Bosnian Serbs reject imposed ban on genocide denial
Republika Srpska parliament passes a law under which those who call their entity ‘genocidal’ risk lengthy jail terms, in tit-for-tat response.
Bosnian Serbs have rejected a ban on genocide denial imposed by the outgoing United Nations high representative and passed a law under which those who call their entity “genocidal” risk lengthy jail terms.
A week before the end of his mandate, Austrian diplomat and UN High Representative Valentin Inzko on July 23 used his powers to impose the genocide-denial ban, angering Bosnian Serb leaders.
The UN official in Bosnia holds certain executive powers in the Balkan country that was the scene of the 1995 Srebrenica genocide, the worst atrocity on European soil since World War II.
The massacre happened in July 1995, a few months before the end of the war that left about 100,000 dead, when Serb forces rounded up and killed more than 8,000 Bosniak Muslim men and boys after they captured the town of Srebrenica.
The massacre was deemed genocide by several verdicts of international courts, but Serb leaders usually deny it amounted to genocide, instead calling it a “great crime”.
In the past, some Bosniak Muslim leaders have described the Bosnian Serb entity as a “genocidal construction”.
On Friday, the parliament of the Serb-run entity, Republika Srpska (RS), passed a law on “non-implementation” of the high representative’s decision and another providing for penalties of up to 15 years in prison for “violating the reputation of the Republika Srpska”.
“The institutions of the Serb Republic will not cooperate with … bodies of Bosnia and Herzegovina in the implementation of the decision of the High Representative,” the parliament said in a statement.
“We will never again allow anyone to call us ‘genocidal’… and to humiliate us,” President of the RS Parliament Nedeljko Cubrilovic told the media after the vote.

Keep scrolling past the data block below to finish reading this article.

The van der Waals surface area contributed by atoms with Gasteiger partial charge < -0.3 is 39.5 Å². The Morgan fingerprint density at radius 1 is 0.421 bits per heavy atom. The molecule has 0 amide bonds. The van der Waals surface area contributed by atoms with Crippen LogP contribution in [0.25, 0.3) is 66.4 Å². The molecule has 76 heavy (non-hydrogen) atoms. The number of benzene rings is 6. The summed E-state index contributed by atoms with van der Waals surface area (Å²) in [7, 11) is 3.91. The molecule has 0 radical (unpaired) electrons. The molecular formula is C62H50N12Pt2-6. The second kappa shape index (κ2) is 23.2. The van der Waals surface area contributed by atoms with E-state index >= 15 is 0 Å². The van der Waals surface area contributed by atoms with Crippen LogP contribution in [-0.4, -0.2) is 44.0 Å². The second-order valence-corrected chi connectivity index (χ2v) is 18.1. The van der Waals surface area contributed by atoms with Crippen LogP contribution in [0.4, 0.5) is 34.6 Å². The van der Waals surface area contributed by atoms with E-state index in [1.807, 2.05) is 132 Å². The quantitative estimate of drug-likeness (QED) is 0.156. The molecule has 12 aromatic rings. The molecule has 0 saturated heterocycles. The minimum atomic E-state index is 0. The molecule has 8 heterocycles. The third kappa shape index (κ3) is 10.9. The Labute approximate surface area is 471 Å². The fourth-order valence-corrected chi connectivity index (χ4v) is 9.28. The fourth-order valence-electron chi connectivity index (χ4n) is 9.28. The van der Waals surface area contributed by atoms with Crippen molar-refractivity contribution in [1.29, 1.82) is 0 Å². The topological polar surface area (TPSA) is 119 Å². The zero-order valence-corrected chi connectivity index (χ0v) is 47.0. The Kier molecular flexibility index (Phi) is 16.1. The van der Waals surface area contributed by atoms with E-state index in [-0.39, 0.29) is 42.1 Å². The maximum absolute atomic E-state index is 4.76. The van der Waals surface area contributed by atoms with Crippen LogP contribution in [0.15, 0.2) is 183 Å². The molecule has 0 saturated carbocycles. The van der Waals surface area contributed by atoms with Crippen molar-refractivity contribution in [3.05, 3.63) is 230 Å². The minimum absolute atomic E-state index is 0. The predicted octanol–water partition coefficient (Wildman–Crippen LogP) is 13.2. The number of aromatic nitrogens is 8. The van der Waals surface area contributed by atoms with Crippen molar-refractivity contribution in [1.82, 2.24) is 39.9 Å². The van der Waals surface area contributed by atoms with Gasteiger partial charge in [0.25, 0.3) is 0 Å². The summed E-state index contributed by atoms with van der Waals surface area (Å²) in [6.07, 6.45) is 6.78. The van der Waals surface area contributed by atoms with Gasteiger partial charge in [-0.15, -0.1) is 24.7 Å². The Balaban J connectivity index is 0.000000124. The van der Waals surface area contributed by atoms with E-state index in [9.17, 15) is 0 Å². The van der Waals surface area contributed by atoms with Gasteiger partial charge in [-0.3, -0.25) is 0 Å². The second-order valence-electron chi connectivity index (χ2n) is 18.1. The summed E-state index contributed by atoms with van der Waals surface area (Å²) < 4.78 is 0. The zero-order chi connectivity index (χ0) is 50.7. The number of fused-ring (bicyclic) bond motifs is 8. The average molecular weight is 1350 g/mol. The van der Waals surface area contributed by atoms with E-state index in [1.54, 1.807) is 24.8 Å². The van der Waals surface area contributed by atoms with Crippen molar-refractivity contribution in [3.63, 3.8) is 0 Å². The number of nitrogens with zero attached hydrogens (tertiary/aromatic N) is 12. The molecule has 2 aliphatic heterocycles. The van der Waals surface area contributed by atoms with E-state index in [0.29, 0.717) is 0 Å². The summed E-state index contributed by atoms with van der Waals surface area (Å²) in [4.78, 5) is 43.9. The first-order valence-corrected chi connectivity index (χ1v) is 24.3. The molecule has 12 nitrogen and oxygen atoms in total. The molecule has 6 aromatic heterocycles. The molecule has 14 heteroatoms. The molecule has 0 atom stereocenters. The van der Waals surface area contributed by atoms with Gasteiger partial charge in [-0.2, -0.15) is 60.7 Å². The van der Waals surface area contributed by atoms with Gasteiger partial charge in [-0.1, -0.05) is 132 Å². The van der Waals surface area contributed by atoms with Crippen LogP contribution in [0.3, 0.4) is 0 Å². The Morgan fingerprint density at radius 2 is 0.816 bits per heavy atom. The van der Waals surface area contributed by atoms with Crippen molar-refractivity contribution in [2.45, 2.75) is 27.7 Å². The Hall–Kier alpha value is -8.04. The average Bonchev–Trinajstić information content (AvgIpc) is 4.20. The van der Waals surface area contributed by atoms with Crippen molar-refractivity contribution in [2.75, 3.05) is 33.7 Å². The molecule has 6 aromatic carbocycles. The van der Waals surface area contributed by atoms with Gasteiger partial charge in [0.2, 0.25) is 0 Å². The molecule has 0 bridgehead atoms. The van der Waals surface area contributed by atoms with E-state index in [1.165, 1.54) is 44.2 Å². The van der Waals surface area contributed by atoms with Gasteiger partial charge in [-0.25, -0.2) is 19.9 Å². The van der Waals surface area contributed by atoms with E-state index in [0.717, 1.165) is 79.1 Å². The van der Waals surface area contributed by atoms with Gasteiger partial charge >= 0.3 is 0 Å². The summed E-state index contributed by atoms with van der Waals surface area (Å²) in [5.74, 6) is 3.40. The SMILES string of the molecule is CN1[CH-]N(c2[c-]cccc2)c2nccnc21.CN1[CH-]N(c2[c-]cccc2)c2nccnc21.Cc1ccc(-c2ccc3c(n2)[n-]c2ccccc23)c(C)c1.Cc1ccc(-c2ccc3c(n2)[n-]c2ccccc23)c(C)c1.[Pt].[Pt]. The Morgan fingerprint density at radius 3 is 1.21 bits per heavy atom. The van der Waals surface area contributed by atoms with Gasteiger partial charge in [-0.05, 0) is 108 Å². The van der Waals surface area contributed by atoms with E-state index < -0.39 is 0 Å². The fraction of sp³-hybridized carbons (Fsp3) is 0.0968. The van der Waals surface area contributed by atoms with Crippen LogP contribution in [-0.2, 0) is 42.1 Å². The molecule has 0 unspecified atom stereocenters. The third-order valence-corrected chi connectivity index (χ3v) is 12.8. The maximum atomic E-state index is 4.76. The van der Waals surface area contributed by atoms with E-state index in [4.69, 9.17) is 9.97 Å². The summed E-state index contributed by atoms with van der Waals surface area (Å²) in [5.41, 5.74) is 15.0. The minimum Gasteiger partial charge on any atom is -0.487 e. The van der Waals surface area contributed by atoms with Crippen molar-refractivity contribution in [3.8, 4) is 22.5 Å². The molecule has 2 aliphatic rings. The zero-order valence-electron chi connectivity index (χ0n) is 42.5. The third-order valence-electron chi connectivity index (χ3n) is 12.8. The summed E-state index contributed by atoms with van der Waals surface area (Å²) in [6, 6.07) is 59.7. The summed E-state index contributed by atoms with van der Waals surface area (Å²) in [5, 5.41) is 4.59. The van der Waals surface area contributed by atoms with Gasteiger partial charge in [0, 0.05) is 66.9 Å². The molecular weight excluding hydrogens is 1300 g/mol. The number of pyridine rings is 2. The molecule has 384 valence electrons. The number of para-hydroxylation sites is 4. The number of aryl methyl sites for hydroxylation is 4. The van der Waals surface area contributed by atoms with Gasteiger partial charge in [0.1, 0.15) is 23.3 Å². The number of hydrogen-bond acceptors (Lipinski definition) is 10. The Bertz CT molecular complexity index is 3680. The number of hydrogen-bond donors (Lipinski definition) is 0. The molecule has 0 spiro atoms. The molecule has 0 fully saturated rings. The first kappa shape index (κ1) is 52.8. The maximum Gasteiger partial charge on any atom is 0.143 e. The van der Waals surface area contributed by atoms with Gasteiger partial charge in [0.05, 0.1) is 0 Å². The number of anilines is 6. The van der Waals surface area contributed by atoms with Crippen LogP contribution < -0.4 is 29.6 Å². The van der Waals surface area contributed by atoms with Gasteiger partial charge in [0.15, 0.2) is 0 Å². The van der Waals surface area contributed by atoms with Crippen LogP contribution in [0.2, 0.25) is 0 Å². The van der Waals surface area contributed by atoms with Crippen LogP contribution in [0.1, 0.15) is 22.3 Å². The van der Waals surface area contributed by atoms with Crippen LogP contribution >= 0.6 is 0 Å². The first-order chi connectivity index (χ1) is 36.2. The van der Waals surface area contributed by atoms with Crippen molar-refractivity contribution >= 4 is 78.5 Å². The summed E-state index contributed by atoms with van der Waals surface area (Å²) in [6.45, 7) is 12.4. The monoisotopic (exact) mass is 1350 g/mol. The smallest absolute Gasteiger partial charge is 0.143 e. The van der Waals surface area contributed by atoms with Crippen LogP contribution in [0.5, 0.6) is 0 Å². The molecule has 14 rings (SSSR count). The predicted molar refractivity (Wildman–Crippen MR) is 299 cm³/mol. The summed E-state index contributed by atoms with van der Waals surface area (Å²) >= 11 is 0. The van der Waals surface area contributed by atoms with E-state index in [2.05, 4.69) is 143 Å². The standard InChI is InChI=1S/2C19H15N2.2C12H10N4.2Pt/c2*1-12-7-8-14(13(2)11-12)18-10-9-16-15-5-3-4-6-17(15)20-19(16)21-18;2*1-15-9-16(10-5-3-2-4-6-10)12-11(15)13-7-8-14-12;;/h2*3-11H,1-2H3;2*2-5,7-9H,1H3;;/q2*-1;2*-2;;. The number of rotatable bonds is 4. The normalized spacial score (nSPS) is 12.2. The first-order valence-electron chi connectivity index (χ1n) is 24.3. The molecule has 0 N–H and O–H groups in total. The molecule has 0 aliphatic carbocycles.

The political leader of the Bosnian Serbs, Milorad Dodik, reiterated his stance that “there was no genocide” in Srebrenica.
Last week, Inzko added several amendments to the Bosnian Criminal Code, including providing penalties of between six months and five years in prison for those who “publicly approve, deny, grossly minimise or attempt to justify the crime of genocide, crime against humanity and war crime”.
While Bosniak officials hailed Inzko’s move, Serb officials said it could further divide the country.
“He [Inzko] brought the country to the biggest crisis since the end of the war,” the parliament statement quoted Cubrilovic as saying.
Inzko, who was been high commissioner in Bosnia for 12 years, will hand over the seat on Sunday to Christian Schmidt.
The UN Peace Implementation Council appointed the former German agriculture minister as Inzko’s replacement, but the decision has been challenged by Russia and China, which believe it should have been approved by the UN Security Council.
The high commissioner can impose laws and fire officials. The powers stem from the Dayton Peace Agreement, which ended the war.
The Dayton accord left Bosnia divided between the Bosniak and Croat-led Federation entity and the Serb-run Republika Srpska entity, linked by a relatively weak central government and tripartite inter-ethnic presidency.